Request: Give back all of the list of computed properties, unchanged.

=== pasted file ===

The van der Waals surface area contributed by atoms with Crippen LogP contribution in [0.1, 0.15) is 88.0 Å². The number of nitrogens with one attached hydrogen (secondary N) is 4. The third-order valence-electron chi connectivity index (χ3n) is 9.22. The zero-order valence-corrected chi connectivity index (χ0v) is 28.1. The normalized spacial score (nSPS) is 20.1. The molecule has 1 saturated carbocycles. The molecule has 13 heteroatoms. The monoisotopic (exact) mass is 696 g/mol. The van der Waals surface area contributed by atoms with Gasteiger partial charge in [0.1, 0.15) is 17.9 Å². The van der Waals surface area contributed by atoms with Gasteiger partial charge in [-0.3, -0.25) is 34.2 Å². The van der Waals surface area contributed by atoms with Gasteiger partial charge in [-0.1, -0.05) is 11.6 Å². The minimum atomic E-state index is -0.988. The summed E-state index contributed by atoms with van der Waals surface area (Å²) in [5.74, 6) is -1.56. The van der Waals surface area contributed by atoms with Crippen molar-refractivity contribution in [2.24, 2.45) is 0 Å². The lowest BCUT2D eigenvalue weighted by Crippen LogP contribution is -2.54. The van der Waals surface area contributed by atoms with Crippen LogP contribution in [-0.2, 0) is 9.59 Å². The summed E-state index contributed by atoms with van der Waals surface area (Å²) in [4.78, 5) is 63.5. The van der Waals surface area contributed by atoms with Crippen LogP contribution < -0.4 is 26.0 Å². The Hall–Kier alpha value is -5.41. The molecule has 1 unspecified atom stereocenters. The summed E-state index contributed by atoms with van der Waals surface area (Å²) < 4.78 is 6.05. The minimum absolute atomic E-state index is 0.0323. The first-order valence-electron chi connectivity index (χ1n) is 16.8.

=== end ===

The van der Waals surface area contributed by atoms with Crippen LogP contribution in [0.1, 0.15) is 88.0 Å². The number of nitrogens with one attached hydrogen (secondary N) is 4. The third-order valence-electron chi connectivity index (χ3n) is 9.22. The zero-order valence-corrected chi connectivity index (χ0v) is 28.1. The normalized spacial score (nSPS) is 20.1. The molecule has 1 saturated carbocycles. The molecule has 13 heteroatoms. The monoisotopic (exact) mass is 696 g/mol. The van der Waals surface area contributed by atoms with Gasteiger partial charge in [0.1, 0.15) is 17.9 Å². The van der Waals surface area contributed by atoms with Gasteiger partial charge in [-0.3, -0.25) is 34.2 Å². The van der Waals surface area contributed by atoms with Gasteiger partial charge in [-0.1, -0.05) is 11.6 Å². The minimum atomic E-state index is -0.988. The summed E-state index contributed by atoms with van der Waals surface area (Å²) in [5.74, 6) is -1.56. The van der Waals surface area contributed by atoms with Crippen molar-refractivity contribution in [2.24, 2.45) is 0 Å². The lowest BCUT2D eigenvalue weighted by Crippen LogP contribution is -2.54. The van der Waals surface area contributed by atoms with Crippen LogP contribution in [-0.2, 0) is 9.59 Å². The summed E-state index contributed by atoms with van der Waals surface area (Å²) in [4.78, 5) is 63.5. The van der Waals surface area contributed by atoms with Crippen LogP contribution < -0.4 is 26.0 Å². The Hall–Kier alpha value is -5.41. The molecule has 1 unspecified atom stereocenters. The summed E-state index contributed by atoms with van der Waals surface area (Å²) < 4.78 is 6.05. The minimum absolute atomic E-state index is 0.0323. The first-order valence-electron chi connectivity index (χ1n) is 16.8.